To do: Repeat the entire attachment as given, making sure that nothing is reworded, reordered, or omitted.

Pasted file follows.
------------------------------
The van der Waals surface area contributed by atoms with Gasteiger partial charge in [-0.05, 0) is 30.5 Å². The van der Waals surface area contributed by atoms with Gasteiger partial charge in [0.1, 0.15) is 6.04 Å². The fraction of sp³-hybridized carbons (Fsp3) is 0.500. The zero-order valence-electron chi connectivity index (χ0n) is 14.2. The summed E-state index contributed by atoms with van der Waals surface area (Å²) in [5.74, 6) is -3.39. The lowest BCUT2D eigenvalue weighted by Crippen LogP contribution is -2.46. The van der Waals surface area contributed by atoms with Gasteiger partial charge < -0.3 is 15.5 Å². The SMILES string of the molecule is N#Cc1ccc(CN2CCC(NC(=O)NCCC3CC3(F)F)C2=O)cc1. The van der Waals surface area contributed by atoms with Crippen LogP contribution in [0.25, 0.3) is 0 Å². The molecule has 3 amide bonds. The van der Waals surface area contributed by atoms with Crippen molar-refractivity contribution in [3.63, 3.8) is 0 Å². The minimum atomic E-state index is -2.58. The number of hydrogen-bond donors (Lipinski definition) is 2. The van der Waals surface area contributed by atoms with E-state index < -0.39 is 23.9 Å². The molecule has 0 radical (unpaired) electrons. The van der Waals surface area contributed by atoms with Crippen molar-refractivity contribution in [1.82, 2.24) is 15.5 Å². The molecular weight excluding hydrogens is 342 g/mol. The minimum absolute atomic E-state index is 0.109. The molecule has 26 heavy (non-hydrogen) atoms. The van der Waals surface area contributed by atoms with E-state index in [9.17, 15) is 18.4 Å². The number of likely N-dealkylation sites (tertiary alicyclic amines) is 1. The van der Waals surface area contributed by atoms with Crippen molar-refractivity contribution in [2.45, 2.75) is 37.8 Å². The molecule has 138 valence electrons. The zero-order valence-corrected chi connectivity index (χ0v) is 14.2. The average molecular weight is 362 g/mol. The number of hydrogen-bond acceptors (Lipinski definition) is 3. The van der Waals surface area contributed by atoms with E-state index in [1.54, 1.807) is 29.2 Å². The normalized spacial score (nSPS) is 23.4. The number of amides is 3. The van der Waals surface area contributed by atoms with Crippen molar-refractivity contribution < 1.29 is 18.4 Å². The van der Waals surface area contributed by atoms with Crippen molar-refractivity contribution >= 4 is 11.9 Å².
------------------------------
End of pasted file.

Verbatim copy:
The van der Waals surface area contributed by atoms with Gasteiger partial charge in [-0.05, 0) is 30.5 Å². The van der Waals surface area contributed by atoms with Gasteiger partial charge in [0.1, 0.15) is 6.04 Å². The fraction of sp³-hybridized carbons (Fsp3) is 0.500. The zero-order valence-electron chi connectivity index (χ0n) is 14.2. The summed E-state index contributed by atoms with van der Waals surface area (Å²) in [5.74, 6) is -3.39. The lowest BCUT2D eigenvalue weighted by Crippen LogP contribution is -2.46. The van der Waals surface area contributed by atoms with Gasteiger partial charge < -0.3 is 15.5 Å². The SMILES string of the molecule is N#Cc1ccc(CN2CCC(NC(=O)NCCC3CC3(F)F)C2=O)cc1. The van der Waals surface area contributed by atoms with Crippen LogP contribution in [0.25, 0.3) is 0 Å². The molecule has 3 amide bonds. The van der Waals surface area contributed by atoms with Crippen molar-refractivity contribution in [3.63, 3.8) is 0 Å². The minimum atomic E-state index is -2.58. The number of hydrogen-bond donors (Lipinski definition) is 2. The van der Waals surface area contributed by atoms with E-state index < -0.39 is 23.9 Å². The molecule has 0 radical (unpaired) electrons. The van der Waals surface area contributed by atoms with Crippen molar-refractivity contribution in [1.82, 2.24) is 15.5 Å². The molecular weight excluding hydrogens is 342 g/mol. The minimum absolute atomic E-state index is 0.109. The molecule has 26 heavy (non-hydrogen) atoms. The van der Waals surface area contributed by atoms with E-state index in [9.17, 15) is 18.4 Å². The number of likely N-dealkylation sites (tertiary alicyclic amines) is 1. The van der Waals surface area contributed by atoms with Crippen molar-refractivity contribution in [2.45, 2.75) is 37.8 Å². The molecule has 138 valence electrons. The zero-order valence-corrected chi connectivity index (χ0v) is 14.2. The average molecular weight is 362 g/mol. The number of hydrogen-bond acceptors (Lipinski definition) is 3. The van der Waals surface area contributed by atoms with E-state index in [1.54, 1.807) is 29.2 Å². The normalized spacial score (nSPS) is 23.4. The number of amides is 3. The van der Waals surface area contributed by atoms with Crippen molar-refractivity contribution < 1.29 is 18.4 Å². The van der Waals surface area contributed by atoms with Crippen molar-refractivity contribution >= 4 is 11.9 Å².